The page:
From the I Need Help data, a significant number of residents are after a chat about their particular situation, possibly accompanied by advice but not always. Research into helpline calls last week also showed that every person who called the helpline would like a chat and check-in, as well as whatever else they were calling about. This includes the 20% who had more complex issues; they too felt the need of a simple chat. 

The Council does not, cannot and should not provide all these services: our USP lies in knowing someone who does. We are in an almost unique position of being a trusted institution, in regular contact with residents and connected to VCSOs in the borough. We can leverage this by signposting residents to organisations that can help them.

We know from the Find Support Services map that many of the VCSOs in Hackney have switched their usual offer of drop-ins, group classes or home visits to a phone service offering chats or mentoring. We have more than 40 organisations under the ‘Chat and check-in’ category. Our role is to lead the people who need help to these organisations.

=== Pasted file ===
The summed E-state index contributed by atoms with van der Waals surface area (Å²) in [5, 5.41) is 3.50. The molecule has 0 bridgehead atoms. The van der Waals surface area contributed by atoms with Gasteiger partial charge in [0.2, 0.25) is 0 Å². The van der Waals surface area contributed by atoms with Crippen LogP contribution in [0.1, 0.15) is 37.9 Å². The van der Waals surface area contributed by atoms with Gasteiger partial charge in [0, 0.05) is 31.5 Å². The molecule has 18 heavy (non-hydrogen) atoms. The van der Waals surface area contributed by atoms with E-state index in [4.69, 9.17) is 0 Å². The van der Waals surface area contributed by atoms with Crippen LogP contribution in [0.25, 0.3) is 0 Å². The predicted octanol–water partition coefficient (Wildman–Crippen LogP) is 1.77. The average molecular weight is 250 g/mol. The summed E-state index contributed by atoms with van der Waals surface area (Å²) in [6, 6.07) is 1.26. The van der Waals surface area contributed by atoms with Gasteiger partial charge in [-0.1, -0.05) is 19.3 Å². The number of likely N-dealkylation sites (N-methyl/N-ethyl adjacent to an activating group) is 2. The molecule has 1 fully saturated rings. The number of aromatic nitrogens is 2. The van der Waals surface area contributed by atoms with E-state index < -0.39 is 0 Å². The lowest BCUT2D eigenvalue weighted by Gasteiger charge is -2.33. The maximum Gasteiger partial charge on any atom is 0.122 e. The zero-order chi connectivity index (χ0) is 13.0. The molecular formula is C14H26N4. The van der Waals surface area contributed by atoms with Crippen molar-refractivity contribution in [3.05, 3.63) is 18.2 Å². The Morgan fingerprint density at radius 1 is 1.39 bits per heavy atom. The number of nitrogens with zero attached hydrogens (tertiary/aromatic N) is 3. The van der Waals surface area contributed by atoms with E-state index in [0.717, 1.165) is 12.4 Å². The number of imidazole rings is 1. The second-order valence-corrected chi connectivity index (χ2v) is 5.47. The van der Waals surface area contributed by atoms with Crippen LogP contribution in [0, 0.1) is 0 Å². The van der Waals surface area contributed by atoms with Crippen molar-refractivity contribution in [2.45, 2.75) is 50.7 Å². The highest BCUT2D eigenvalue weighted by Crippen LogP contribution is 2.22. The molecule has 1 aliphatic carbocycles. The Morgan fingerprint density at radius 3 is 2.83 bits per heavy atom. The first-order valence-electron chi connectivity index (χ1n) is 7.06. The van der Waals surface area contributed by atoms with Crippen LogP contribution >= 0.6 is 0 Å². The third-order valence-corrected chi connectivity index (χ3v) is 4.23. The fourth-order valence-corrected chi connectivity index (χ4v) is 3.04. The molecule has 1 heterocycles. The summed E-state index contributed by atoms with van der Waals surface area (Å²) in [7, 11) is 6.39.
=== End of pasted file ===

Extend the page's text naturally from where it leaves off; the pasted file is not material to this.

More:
We’re seeing how far we get with this via a two-week pilot. At its crux, is our belief that we can sufficiently train customer service agents in empathy techniques that they are able to surface a resident’s unspoken need. It’s about catching on that Doreen cannot possibly eat that much tuna, she’s just lonely. And we can signpost her to a service so she is less so. 

Professionals in public health, customer services, ICT and voluntary organisations have come together for this pilot that will run out of the Contact Centre helpline. We’re building on work in social prescribing and community navigation, Making Every Contact Count, 3 Conversations, contextual safeguarding, Finding Support Services and many more. 

We’ve devised a set of friendly questions that can be tagged onto a call to identify if a resident needs more support. As broad as ‘how are you finding lockdown?’ or ‘have you spoken to anyone today?’. It opens up a conversation.